Youth Director, Northwest Ministry Network
I know most of us, at one point or another, have sat back and just let our hearts and minds run wild dreaming about what God could do in our communities. None of us started out in ministry hoping to maintain or “reverse grow” what we are leading, but the reality of ministry in America today is that the vast majority of churches—and youth ministries—have plateaued or are declining. In different parts of the country, anywhere from 65 to 95 percent of churches are declining (not keeping up with population growth). At this point our motives deserve a serious check. This isn’t a conversation about how we can boost our egos or gain accolades as youth pastors and leaders. It’s a conversation about the rock-solid fact that God’s heart is for the people in our community to experience life and hope in Him, made possible by the life, death, and resurrection of Jesus. So how do we lead the kind of growth that reaches those people?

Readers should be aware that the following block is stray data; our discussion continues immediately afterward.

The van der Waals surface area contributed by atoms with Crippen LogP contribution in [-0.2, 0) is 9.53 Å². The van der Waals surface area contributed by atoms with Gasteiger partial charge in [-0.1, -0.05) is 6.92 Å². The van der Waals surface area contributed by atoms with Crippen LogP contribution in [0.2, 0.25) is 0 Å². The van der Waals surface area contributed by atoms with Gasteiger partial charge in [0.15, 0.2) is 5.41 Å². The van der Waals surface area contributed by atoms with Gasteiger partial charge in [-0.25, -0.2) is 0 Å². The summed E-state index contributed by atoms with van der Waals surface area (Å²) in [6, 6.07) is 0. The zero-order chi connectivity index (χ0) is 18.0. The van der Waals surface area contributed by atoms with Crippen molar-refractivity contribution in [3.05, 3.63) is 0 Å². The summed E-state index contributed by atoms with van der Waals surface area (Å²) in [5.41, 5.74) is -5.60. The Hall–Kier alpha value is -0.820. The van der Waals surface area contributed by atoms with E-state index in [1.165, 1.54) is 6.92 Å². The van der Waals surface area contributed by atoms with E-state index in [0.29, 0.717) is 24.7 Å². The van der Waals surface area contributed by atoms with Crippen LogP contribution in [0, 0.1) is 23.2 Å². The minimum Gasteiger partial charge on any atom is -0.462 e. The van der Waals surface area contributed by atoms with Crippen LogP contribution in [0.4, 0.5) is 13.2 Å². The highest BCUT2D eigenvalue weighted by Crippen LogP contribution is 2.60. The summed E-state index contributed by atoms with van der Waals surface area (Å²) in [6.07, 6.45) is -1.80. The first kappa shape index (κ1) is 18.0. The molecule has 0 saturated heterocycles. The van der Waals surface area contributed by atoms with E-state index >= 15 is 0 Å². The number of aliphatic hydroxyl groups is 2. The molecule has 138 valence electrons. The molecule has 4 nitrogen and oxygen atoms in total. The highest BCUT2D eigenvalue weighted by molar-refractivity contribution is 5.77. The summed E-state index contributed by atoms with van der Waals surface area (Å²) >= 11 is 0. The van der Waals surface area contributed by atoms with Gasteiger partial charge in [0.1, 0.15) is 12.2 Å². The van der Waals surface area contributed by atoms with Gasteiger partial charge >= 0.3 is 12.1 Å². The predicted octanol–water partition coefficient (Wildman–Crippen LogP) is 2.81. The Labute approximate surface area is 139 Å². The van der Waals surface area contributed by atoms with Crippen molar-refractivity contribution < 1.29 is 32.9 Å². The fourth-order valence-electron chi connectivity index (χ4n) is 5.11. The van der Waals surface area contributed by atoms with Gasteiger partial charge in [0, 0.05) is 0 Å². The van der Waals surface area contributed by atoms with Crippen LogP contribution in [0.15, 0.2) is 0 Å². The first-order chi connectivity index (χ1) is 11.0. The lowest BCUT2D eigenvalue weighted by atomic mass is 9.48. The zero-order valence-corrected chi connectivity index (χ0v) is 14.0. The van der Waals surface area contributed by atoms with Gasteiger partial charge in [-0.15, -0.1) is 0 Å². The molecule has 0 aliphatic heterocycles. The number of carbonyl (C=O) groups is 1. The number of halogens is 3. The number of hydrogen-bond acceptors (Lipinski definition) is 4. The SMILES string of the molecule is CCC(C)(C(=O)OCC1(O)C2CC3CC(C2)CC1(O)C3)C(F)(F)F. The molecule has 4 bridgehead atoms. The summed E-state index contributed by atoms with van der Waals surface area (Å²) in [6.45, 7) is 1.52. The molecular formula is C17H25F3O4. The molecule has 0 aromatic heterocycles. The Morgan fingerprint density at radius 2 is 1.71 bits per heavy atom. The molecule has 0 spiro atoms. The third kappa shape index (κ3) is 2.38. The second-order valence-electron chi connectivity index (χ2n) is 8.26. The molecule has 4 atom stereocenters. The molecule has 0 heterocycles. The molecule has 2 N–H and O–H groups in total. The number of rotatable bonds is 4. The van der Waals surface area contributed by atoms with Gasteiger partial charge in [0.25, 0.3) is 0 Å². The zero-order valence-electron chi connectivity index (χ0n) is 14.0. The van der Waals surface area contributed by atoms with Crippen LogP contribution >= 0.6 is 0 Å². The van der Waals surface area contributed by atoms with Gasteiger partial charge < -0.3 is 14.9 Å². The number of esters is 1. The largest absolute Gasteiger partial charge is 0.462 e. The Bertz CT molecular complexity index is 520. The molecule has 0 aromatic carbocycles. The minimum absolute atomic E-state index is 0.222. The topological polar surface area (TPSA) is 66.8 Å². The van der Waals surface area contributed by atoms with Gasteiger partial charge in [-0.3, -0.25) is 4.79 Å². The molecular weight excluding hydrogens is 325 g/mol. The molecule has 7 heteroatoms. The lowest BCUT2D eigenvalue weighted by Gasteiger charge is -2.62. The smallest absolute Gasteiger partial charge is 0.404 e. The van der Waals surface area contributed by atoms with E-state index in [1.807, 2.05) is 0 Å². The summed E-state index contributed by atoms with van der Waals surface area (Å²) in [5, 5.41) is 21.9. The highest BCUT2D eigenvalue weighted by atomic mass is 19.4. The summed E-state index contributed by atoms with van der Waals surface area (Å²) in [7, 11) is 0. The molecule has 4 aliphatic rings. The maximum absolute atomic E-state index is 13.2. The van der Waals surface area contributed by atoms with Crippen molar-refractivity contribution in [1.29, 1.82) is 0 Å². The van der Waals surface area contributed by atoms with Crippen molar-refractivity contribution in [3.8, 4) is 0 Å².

The challenges that stop our growth are diverse and can be complex. Sometimes it’s a problem with our church/ministry culture, sometimes it’s circumstantial. Often, it’s the myriad of ministry tasks that so effectively distract us from actual ministry. Whatever your roadblock is, I challenge and invite you to revisit four core commitments that I believe we’ve all heard, but often get lost as we live out the day-to-day of ministry.
Clarify Mission & Vision
Do you have a vision for your community? If you do not know what you want for the average student in your community, you have a mission problem. If you don’t have a plan to get the average student from where they are today to that place, you have a vision problem. Vision not only sees what it will be like when the students of our community are experiencing the hope of the gospel, but also sees the road to get them there. So often we are not growing because we fail to admit that our ministry is perfectly designed for the results we are currently getting, and that starts at the top with us as leaders.